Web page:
Wednesday, November 4, 2009

Myopia and Naiveté: Dancer in the Dark

Lars von Trier's 2000 film Dancer in the Dark is the story of Selma Jezkova, a Czech immigrant who works in a factory in the state of Washington circa 1964. Selma suffers from severe myopia, to the point that she will soon be totally blind. Selma secretly hoards cash from her job in order to pay for an operation for her son Gene who has the same affliction.

Selma is a perpetually innocent person, loyal to her dying breath, despite others not being loyal to her. She doesn't even testify on her own behalf in court during her own murder trial, lest that break her oath to Bill, the murder victim. She works in a dead end job for little pay, occasionally taking on double shifts to earn more money for her son. She doesn't argue or make a fuss and is always polite, to a fault. This is in contrast to Laura Mulvey's assertion that female protagonists always behave like men. In other words, Selma is pretty naive.

The film is structured as a dark homage to Hollywood musicals. Selma's sunny personality could have been lifted right from a 1940s song and dance film like Ziegfeld Follies or a Busby Berkeley movie. Throughout the film, the drama is interrupted with musical numbers that take place in Selma's imagination. However, von Trier turns the old Hollywood optimism on its head with Dancer's realistic depiction of poverty, hardship and injustice.

Karl Marx's theory of alienation fits into certain aspects of the plot of Dancer in the Dark. Marx believed that capitalism deliberately alienated people from one another, particularly laborers, in order to take advantage of them (Reader in Marxist Philosophy p. 297). Human nature is manipulated to turn peers against each other for the sake of profit.

First, what is the significance of this alienation in the film? First, due to her daydreaming, naiveté and near blindness, Selma is already alienated from much of society. Her employer takes advantage of her (and its other employees) by the hard labor and low pay. Bill, the police officer killed by Selma, represents the government or bourgeois class in society (those with the power). Bill is in a bad spot with his wife and house because he is behind on payments to the bank, which serves as another indictment to capitalism and the status quo. Bill takes advantage of his police position by bullying Selma and taking her money to solve his own problems. She "defeats" this power, but reluctantly and at her own peril. The rest of the law establishment responds by arresting, imprisoning, trying, and convicting her. Her friends from the proletariat want to help her but their own ability is limited. Ultimately she is hanged and justice is not served.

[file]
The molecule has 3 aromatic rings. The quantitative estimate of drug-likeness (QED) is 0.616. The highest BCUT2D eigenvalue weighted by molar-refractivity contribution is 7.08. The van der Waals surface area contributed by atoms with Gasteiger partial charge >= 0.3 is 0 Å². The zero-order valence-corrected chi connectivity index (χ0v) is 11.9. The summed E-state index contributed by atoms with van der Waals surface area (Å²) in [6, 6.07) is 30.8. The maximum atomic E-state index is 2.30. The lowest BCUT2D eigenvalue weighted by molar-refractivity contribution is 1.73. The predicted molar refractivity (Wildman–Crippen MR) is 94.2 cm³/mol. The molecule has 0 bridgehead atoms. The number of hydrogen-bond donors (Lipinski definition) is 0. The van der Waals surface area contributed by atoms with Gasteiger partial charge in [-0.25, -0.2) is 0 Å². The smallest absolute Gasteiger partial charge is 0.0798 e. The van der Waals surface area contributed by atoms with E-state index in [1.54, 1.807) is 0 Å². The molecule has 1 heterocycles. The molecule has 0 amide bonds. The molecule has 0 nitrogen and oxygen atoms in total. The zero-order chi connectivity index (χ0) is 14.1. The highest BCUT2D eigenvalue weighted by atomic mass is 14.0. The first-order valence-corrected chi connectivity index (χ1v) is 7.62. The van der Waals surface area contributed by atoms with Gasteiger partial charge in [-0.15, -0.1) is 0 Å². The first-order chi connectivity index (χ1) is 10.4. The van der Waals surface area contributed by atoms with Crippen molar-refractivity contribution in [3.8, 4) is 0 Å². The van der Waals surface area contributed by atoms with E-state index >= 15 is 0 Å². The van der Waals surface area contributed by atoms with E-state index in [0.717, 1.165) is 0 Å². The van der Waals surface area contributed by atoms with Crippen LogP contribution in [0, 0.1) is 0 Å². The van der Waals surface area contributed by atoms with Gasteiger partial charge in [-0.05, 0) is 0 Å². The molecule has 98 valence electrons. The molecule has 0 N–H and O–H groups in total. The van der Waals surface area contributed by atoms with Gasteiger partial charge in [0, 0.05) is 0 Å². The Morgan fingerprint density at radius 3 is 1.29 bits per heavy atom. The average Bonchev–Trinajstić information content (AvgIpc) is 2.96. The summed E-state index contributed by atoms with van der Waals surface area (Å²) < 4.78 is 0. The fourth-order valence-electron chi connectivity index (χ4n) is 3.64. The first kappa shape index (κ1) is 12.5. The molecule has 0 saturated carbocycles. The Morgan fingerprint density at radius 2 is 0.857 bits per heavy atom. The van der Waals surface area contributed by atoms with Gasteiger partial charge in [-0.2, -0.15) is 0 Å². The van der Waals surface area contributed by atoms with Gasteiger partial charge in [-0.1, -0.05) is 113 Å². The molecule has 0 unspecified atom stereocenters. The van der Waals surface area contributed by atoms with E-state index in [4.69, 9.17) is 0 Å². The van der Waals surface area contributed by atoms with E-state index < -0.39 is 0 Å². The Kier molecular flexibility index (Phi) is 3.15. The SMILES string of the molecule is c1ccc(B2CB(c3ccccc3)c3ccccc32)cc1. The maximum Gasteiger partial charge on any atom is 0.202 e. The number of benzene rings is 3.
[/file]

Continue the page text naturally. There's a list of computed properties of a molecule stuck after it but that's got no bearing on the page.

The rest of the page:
Secondly, what is the significance of Selma's blindness? I think this establishes two things: why she is so innocent and why she is so in love with musicals. She cannot clearly see all the problems and dreariness around her, so she retains a friendly, charming demeanor, perhaps even childish. It also explains why she enjoys her daydreams so much. She may not be able to enjoy standard Hollywood movies, but musicals have so much movement and audio stimulation that she can still get some enjoyment from it. With her eyesight more or less cut off, her mind can take over and take her into her own musical numbers.

Lastly, what is the significance of those musical numbers interspersed among the dramatic scenes? These serve a few purposes. They are levity to break up the heavy, sad scenes of oppression in Selma's life. They also provide a window into Selma's imagination. She has a genuine personality to the audience. The scenes show that Selma is the most human of the characters because of her unwillingness to feel sorry for herself or give up. During her tedious, rough job at the factory she can escape temporarily into a dance routine. During the musical sequences, the film (actually digital video tape) is brighter and more colorful, and not so drab as in the "real life" scenes. Therefore the songs are more real to the audience than the main plot. The film seems to be saying that life may be hard, but your attitude matters too. It isn't quite so hard if you're creative and have something fun to keep you company.

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